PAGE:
The United States has a long, proud and bipartisan history of leadership in the fight to save children’s lives. We must stay the course.

American researchers pioneered simple solutions that led to a remarkable decline in child mortality worldwide: life-saving vaccines, oral rehydration solutions to treat diarrhea, vitamin A supplements and zinc to fight malnutrition and disease. Much of this was accomplished with generous funding from the U.S. government.

Between 1990 and 2009, the United States worked with developed and developing country partners to reduce the global number of under-5 deaths by more than one-third, from 12.4 million per year to 8.1 million. For years it was unthinkable that our country would abdicate its leadership in this realm.

Polls have consistently shown that more than 90 percent of Americans believe saving children should be a national priority. Congress and administrations since the early 1980s have responded, funding the U.S. Agency for International Development and others to advance the reach of medical breakthroughs and reduce child mortality rates in the world’s poorest countries.

Today, some of our former colleagues in Congress suggest that development assistance is irrelevant to national security, and as a result, foreign aid is ripe for cuts. But they should listen to those who know firsthand the threats we face.

Drawing on his recent experience leading the U.S. Counterinsurgency Training Center in Afghanistan, retired Army Col. John Agoglia says: “It’s difficult to build a stable democracy when health, education and opportunity indicators for women and children are at such low levels. Our policymakers must remember: an investment in people that improves their chances to survive and progress is an investment in our national security.”

Former Xerox CEO Anne Mulcahy is also speaking out. “Let’s make no mistake,” she says, “investing in women and children abroad is an investment in our own economic future.” She notes that U.S. corporations increasingly rely on developing countries for new-income growth, and points out that many of the world’s largest importers of U.S. goods and services were once recipients of U.S. assistance.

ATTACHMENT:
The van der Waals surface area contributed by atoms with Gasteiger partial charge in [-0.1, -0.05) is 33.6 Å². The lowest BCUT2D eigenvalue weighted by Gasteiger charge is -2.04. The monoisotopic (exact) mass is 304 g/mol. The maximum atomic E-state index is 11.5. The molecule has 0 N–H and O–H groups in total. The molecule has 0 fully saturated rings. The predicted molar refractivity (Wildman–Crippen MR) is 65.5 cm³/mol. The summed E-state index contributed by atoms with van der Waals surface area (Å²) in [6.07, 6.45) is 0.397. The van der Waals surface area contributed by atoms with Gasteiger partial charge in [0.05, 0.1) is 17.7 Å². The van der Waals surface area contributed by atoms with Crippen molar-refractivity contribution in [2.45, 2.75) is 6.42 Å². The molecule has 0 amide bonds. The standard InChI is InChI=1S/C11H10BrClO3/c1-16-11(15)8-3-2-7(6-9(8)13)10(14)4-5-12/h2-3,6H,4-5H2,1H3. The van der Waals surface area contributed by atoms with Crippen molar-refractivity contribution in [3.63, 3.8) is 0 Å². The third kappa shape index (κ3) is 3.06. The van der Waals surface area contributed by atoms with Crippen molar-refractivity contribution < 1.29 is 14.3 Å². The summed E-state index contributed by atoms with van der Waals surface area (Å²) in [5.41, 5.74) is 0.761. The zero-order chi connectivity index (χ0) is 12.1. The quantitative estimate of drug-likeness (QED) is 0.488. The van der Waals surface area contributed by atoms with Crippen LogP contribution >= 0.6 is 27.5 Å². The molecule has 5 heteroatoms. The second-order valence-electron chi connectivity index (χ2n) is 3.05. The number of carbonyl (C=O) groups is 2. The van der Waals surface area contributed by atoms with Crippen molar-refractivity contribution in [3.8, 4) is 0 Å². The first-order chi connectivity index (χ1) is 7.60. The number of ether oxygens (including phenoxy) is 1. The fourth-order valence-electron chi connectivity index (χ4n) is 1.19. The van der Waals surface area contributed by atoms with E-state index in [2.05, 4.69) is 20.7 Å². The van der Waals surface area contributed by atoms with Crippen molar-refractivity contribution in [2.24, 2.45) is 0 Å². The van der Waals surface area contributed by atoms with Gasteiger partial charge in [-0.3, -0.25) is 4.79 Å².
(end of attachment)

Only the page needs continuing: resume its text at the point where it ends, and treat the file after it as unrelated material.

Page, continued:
Mulcahy and Agoglia are among the prominent individuals and everyday citizens pressing for continued U.S. investment in women and children in Save the Children’s latest “State of the World’s Mothers” report. The report also discusses particularly effective solutions that may surprise you. For instance, a cadre of community-based health workers, given just six weeks of training and a few basic tools, can reduce child mortality by 24 percent or more.

As countries like Malawi and Nepal have shown, U.S. assistance can help empower some of the world’s poorest nations to deliver a child survival success story through strategic choices that deliver the greatest returns with limited resources.

It’s difficult to find much that politicians can agree on these days, but saving the life of a child is surely a goal we can all support. Mother’s Day is no time to deny moms the most meaningful gift of all: the survival of their children.

Bill Frist, M.D., is a former Senate majority leader. Jon Corzine is a former senator and governor of New Jersey. They are co-chairmen of the Save the Children’s Newborn and Child Survival Campaign.

 

Source:
http://thehill.com/blogs/congress-blog/healthcare/159265-bipartisan-agreement-on-mothers

by Raynard Jackson